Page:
Entertainment“Finding something that defines you – even if it’s not flashy –...

“Finding something that defines you – even if it’s not flashy – is the key. It could even be limitation that makes you stand out”: Mustard Plug’s ska punk stalwart Colin Clive on why your playing must have a personality

Since dropping Skapocalypse Now! in 1992, Michigan ska-meets-punk ragers Mustard Plug have been a staple. With their brightly colored mascot, a mischievous mustard bottle, and the scatterbrained shards of guitarism heaved the audience’s way, the band helped define ‘90s pop punk and third-wave ska.

Over 30 years and nine albums deep – the latest being 2023’s Where Did All My Friends Go? – guitarist Colin Clive tells Guitar World: “It’s hard to fathom, but I think our longevity and output has made some sort of impact on modern-day ska and punk.

“I talk to people who tell me we were their first show or the reason they started playing music. It’s humbling to think about that. I know I have bands that inspired me; to be one of those to others is a great feeling.”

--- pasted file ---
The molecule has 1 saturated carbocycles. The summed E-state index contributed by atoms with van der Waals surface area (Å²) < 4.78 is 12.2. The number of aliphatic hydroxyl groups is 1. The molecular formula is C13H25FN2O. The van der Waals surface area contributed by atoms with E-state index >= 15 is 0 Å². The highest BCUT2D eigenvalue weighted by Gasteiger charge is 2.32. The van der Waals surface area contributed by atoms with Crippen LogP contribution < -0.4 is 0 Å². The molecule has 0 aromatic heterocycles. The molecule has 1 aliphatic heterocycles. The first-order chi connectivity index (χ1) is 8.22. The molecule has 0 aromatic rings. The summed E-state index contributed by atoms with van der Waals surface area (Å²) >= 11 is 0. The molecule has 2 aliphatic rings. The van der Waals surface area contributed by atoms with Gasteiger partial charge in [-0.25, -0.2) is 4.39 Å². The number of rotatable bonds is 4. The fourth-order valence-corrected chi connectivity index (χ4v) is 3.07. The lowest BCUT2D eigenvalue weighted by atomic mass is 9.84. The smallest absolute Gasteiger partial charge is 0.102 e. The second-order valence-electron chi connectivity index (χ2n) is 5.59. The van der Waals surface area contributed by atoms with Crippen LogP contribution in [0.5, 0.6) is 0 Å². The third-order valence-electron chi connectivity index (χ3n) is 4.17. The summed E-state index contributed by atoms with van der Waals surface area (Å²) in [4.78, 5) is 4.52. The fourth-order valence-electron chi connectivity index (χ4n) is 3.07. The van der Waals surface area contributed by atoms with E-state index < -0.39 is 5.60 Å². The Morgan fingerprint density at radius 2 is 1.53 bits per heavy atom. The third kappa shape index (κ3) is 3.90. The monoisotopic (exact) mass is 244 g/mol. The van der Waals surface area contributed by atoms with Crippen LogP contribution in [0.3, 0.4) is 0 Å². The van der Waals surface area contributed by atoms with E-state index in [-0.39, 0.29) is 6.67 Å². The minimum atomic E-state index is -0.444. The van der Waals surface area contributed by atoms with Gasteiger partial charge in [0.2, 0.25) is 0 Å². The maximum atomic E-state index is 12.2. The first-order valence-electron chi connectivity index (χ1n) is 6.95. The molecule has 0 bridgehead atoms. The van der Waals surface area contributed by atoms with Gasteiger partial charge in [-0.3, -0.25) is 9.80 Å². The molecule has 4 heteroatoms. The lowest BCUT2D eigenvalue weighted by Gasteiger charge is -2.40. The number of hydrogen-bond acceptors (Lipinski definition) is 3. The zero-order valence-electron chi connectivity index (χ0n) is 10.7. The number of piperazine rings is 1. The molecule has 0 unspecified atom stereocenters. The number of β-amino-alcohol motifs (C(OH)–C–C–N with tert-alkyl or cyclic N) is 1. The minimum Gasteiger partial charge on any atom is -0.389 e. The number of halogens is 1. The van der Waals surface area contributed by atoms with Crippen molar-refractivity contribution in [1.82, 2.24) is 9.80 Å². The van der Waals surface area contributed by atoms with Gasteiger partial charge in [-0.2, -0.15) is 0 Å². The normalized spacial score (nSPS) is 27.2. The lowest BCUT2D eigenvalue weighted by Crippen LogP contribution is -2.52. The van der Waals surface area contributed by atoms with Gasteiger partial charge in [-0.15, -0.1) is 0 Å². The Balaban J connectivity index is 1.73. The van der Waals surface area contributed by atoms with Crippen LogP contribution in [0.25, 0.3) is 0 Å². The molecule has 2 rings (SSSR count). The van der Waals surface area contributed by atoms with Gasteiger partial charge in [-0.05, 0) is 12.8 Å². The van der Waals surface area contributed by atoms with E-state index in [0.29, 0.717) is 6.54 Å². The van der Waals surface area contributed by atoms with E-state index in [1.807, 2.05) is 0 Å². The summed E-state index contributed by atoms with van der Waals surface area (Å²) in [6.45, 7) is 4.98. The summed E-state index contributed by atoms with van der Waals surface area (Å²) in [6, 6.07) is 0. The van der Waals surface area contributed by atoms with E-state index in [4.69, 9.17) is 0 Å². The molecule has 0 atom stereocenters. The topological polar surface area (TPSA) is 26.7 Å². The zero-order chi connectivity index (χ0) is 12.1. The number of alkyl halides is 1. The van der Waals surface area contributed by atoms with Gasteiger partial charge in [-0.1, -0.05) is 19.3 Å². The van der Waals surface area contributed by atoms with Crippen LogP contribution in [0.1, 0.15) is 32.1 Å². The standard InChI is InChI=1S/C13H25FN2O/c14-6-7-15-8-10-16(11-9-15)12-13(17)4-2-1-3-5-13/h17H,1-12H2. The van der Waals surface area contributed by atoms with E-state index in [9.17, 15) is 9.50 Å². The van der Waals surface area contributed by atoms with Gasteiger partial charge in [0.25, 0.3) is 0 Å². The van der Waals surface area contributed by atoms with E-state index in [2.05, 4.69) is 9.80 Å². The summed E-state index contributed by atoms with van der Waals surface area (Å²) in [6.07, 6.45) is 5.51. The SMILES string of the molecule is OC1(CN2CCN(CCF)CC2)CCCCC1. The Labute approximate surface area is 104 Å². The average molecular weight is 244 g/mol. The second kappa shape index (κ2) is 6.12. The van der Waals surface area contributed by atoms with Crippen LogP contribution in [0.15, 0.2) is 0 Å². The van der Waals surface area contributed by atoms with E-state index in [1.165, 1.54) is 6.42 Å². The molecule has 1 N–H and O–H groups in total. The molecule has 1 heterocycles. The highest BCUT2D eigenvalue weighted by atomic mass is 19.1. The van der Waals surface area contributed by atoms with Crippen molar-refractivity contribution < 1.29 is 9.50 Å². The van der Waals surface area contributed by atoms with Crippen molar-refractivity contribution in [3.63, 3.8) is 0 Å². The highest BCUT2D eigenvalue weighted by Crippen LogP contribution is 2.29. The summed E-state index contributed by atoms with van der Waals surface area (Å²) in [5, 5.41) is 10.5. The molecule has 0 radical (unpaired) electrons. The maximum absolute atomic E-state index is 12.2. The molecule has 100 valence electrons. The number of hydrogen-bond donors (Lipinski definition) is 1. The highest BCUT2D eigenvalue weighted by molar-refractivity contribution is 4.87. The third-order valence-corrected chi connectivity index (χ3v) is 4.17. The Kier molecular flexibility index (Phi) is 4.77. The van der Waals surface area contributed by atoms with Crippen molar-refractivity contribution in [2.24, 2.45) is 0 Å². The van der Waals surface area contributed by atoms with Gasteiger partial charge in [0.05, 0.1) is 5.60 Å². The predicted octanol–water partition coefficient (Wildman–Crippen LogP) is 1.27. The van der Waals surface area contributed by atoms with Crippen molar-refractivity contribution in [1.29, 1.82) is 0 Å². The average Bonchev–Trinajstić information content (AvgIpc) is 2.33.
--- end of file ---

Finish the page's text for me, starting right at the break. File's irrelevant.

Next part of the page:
Despite influencing others, large-scale fame and grandeur have not been part of the package. None of that matters to Mustard Plug – even though their now classic track, Mr. Smiley, has given them more than their fair share of attention over the years. 

But fame be damned: if you’ve ever taken in a Mustard Plug show in an undulating mosh pit at a sweaty club, you’ll understand the magic of Clive’s four-chord madness. “I think the fact that we consistently have stuck to the genre and are proud supporters of the ska and punk scene goes a long way,” he says.

“Whether you like us or not, I think our dedication and devotion shine brightly. I think finding something that defines you, makes you recognizable, and that you can call your own – even if it’s not flashy – is the key. It could even be limitation that makes you stand out.”

“From our first demo tape to our newest album, people can still hear the same person behind that playing. I think that’s important. A band is a personality – you have to let that show through as much as you possibly can.”

How did Where Did All My Friends Go? come about?

“It’s entirely a byproduct of the Covid years. We finally had time to separate ourselves from our day-to-day responsibilities and focus on songwriting and creating. It allowed me time to figure out what I wanted to write rather than just trying to cram writing sessions between my typical workday and bedtime.”

Did that have you drawing from new sources of inspiration?

“My main inspiration for continuing to pick up the guitar is the creative outlet it provides. There’s something magical about creating something from nothing. I think it’s fascinating and gratifying to start from zero and end up with a song you are proud of.

“Whether or not that song ever becomes popular is irrelevant. I did something I’m proud of, and no one else has ever done,

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